As I noted in the updated “About Me” section, I am leaving the job that interferes so inexcusably with my blogging time — and, let’s be fair, also provides the captive audience for my weekly baking experiments — in favor of an accelerated masters program to set up my next career move. Since said program is on the other coast, His Lordship, the puppy and I are hauling ourselves all the way across the country, again, for the next year.
(I should probably mention that my shifting career was also the cause of the last cross-country move. Yes, His Lordship is a saint who amply deserves perfect birthday pies preceded by meatapalooza birthday dinners. But I digress.)
The point is that we need to clear out the pantry in the next six weeks. I’m going to have to forcibly restrain myself from buying anything except weekly staples and start thinking of creative ways to use up what’s already in stock. Given my tendency to accumulate and hoard esoteric items, this is probably going to result in some interesting meals and might be fun to watch in a freakshow kind of way.
Shall we get started? Fabulous.
This first entry might not seem like a pantry-clearing dish, but I’m definitely counting the liquor cabinet as part of the brief, especially since it contains both our purchases and legacies we took on when other friends moved away. Since neither of us is much for drinking at home, we consequently have enough booze stockpiled to run a fairly creditable speakeasy.
I’ve said before that I’m a mad fan of sour cherries and am giddy as long as they’re in the market, which is about two weeks in an average summer here. This summer’s harvest having been so delayed, I’m snatching them up with even more frenzied desperation than usual. The last quart was made into a cobbler, but it occurred to me as I was digging the luscious fruit from under the disappointingly under-cooked puff pastry top that the filling would have shone much brighter on its own.
Which brings us to this sauce. The original cobbler recipe included red wine, but as I didn’t feel like starting a new bottle when we were already going to a wine party, I substituted a recently-opened port. The port gave the cherries a lush, grown-up character, while the sourness of the cherries ensured that the thickened port didn’t veer into insipidity. The bottle still being mostly full, I made the filling by itself with a second quart of cherries Saturday evening, to serve over the cheesecake His Lordship picked up.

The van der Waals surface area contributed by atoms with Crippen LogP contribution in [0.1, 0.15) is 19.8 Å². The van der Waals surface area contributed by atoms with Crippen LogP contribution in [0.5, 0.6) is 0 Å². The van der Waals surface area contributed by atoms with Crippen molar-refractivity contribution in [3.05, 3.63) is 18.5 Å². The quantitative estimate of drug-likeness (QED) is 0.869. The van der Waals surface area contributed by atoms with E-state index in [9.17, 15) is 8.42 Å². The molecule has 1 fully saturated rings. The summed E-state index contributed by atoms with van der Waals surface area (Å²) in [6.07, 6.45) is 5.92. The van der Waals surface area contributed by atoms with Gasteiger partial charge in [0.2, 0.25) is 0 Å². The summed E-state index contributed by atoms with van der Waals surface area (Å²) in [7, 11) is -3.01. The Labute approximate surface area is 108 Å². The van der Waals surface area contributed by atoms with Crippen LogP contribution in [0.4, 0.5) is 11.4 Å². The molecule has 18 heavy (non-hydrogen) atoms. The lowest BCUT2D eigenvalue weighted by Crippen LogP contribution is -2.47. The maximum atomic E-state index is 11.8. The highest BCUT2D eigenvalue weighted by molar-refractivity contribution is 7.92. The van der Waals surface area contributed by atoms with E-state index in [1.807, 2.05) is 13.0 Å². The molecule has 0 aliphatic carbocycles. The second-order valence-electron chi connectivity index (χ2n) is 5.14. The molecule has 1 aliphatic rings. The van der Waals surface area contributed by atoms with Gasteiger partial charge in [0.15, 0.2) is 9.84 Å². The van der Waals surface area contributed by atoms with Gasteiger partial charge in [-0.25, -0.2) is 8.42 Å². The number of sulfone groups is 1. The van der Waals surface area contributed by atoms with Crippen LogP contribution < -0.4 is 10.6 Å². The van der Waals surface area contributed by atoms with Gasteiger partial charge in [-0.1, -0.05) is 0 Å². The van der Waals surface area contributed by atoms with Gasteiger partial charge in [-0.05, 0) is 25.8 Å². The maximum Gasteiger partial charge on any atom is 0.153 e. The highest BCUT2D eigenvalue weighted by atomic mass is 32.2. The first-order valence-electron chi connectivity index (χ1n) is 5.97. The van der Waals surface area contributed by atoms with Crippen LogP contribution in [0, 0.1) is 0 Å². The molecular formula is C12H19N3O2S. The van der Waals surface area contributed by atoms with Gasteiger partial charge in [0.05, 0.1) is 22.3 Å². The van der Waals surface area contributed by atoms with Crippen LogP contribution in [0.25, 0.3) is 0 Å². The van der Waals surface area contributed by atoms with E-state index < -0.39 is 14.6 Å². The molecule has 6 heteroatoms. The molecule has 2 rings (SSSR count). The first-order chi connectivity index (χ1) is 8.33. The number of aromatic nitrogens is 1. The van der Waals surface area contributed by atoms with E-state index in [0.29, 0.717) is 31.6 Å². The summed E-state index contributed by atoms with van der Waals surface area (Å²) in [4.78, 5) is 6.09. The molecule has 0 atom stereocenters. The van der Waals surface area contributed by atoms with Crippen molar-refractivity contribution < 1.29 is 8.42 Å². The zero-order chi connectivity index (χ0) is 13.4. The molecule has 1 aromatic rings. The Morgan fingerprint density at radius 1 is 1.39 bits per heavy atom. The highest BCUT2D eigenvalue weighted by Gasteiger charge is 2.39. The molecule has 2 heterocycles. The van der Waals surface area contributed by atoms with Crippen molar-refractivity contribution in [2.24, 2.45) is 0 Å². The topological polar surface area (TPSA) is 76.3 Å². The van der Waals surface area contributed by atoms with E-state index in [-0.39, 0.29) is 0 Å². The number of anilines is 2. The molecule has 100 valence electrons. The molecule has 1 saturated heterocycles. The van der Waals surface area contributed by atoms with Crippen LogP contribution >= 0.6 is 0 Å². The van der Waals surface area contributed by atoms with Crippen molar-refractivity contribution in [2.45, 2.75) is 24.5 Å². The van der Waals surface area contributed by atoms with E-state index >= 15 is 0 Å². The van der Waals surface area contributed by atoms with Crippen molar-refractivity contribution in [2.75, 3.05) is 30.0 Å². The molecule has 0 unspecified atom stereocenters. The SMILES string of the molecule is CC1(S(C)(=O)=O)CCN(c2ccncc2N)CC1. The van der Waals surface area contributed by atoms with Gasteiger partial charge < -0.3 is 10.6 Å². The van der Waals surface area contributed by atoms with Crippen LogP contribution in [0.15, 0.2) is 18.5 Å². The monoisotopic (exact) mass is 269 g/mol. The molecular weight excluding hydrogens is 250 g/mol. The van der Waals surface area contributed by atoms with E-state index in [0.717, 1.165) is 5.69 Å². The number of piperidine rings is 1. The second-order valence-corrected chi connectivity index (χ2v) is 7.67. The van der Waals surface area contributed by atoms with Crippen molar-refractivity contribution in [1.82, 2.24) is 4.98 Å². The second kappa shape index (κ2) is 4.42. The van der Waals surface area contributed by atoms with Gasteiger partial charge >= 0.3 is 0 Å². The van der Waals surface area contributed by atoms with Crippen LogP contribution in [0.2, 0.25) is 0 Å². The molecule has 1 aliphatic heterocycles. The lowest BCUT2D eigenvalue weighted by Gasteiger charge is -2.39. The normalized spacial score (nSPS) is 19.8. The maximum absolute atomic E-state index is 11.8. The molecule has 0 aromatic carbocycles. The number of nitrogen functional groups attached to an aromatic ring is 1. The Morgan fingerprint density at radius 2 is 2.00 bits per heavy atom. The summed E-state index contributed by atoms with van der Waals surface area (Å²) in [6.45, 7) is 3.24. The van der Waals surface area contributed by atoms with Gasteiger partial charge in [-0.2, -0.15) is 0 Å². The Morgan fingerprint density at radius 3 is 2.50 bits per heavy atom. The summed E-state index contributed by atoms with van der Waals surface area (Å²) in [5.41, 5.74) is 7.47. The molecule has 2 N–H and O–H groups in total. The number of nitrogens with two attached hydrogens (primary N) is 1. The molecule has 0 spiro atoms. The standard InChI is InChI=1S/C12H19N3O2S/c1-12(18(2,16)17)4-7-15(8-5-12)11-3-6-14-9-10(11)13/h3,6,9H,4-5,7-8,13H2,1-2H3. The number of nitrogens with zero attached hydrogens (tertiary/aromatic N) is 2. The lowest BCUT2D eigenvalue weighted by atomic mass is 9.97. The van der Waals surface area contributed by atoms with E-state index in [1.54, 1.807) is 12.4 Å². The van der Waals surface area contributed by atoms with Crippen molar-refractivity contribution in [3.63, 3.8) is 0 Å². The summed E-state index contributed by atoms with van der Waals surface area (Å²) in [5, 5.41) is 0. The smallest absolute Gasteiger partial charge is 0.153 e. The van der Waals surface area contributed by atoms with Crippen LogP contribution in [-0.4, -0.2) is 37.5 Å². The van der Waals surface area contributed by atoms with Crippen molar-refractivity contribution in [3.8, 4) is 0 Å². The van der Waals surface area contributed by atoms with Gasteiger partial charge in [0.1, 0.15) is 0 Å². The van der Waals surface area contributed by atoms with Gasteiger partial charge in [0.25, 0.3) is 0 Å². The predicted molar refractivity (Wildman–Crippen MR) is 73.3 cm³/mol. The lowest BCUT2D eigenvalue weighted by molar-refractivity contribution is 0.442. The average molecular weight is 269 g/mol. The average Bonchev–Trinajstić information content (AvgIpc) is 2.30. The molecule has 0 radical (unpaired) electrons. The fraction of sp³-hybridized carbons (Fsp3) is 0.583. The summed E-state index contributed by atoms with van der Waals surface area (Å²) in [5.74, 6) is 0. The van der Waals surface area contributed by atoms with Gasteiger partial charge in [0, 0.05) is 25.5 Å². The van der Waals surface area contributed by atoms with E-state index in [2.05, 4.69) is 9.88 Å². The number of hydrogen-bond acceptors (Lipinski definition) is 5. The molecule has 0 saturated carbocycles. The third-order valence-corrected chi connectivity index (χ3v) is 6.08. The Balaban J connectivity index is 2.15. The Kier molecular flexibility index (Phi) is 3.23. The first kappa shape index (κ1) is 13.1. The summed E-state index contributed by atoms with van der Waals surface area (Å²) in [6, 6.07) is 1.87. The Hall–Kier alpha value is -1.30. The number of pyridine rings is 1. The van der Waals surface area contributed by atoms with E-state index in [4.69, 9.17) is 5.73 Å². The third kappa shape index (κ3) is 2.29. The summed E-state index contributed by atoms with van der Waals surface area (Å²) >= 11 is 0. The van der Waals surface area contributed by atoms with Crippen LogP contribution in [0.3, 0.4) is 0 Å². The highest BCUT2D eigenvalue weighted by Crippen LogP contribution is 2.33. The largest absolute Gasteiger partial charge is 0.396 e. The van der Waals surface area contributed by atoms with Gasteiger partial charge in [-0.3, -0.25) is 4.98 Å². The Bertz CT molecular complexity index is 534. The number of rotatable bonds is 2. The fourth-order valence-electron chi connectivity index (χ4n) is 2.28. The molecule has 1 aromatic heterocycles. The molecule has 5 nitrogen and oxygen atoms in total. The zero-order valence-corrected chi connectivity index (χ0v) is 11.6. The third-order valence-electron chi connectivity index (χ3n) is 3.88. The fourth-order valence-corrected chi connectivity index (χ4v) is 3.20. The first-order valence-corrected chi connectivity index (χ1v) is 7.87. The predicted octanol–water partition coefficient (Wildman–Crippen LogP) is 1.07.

Essentially it’s Cherries Jubilee, but headier and easier. All the decadent flavor, none of the scary open flames, and it can be made ahead and reheated before serving over ice cream, cheesecake, or pound cake to your appreciative guests. If there are leftovers the next morning, it makes a self-indulgent breakfast over yogurt.
This is hardly an inexpensive dessert, since sour cherries and good port are going to cost you, but in the sense that it used up a bottle I’d otherwise have had to dispose of when we move, I think it qualifies as frugal!
Sour Cherries in Port
Serves at least 8 generously
1-2 quarts sour cherries, pitted
1 1/4 cup sugar
3 tablespoons cornstarch
Pinch of salt
1 cup port, plus sufficient extra to make 3 cups of liquid with the cherry juices
1 3-inch cinnamon stick
1/4 teaspoon almond extract
In a large bowl, combine the sugar, cornstarch and salt. Stir in the cherries and 1 cup of port, cover with plastic wrap, and leave to macerate for 30 minutes.
Drain the cherries into a colander set over a large glass measuring cup, then set cherries aside. Add additional port to make 3 cups of liquid and pour into a saucepan with the cinnamon stick. Bring to a boil, reduce heat, and simmer for 5 minutes, stirring frequently. Add cherries to the pan and return to a simmer, cooking 10 more minutes, until sauce has thickened and cherries are softened.
Remove from the heat, take out the cinnamon, and stir in the almond extract. Cool to slightly warm or room temperature before serving, or refrigerate until needed.
I had just one quart of sour cherries, which produces about a two-to-one port sauce to cherries ratio, but if you’re feeling extravagant, two quarts of cherries would be ideal.
The port I used up was an unusual Malbec-based one from Sonoma, but a regular good ruby port should be fine as long as it’s not syrupy-sweet. You could also revert to the dry red wine of the original recipe.
Outside the evanescent season for fresh sour cherries, you could make this with frozen or jarred sour cherries in juice (not syrup). I’m afraid that using regular cherries would probably result in a sickly sauce, but you’re certainly welcome to try and let me know.